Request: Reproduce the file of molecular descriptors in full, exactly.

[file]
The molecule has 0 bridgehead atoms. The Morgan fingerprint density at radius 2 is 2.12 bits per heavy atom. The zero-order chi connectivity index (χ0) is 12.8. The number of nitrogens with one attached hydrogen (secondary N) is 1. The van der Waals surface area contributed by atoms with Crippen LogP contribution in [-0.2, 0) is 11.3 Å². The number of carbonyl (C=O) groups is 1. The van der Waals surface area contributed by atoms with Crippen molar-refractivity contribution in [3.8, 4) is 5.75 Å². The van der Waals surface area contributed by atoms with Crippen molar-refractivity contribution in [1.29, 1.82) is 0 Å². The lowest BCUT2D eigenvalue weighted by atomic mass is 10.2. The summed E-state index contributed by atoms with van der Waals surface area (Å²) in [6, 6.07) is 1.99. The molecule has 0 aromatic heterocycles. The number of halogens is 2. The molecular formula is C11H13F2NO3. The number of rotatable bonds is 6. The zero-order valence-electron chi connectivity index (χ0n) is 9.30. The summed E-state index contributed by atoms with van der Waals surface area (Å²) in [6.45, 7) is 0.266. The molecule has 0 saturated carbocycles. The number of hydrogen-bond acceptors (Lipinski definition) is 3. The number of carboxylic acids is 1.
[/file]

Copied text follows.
The molecule has 0 bridgehead atoms. The Morgan fingerprint density at radius 2 is 2.12 bits per heavy atom. The zero-order chi connectivity index (χ0) is 12.8. The number of nitrogens with one attached hydrogen (secondary N) is 1. The van der Waals surface area contributed by atoms with Crippen LogP contribution in [-0.2, 0) is 11.3 Å². The number of carbonyl (C=O) groups is 1. The van der Waals surface area contributed by atoms with Crippen molar-refractivity contribution in [3.8, 4) is 5.75 Å². The van der Waals surface area contributed by atoms with Crippen molar-refractivity contribution in [1.29, 1.82) is 0 Å². The lowest BCUT2D eigenvalue weighted by atomic mass is 10.2. The summed E-state index contributed by atoms with van der Waals surface area (Å²) in [6, 6.07) is 1.99. The molecule has 0 aromatic heterocycles. The number of halogens is 2. The molecular formula is C11H13F2NO3. The number of rotatable bonds is 6. The zero-order valence-electron chi connectivity index (χ0n) is 9.30. The summed E-state index contributed by atoms with van der Waals surface area (Å²) in [6.45, 7) is 0.266. The molecule has 0 saturated carbocycles. The number of hydrogen-bond acceptors (Lipinski definition) is 3. The number of carboxylic acids is 1.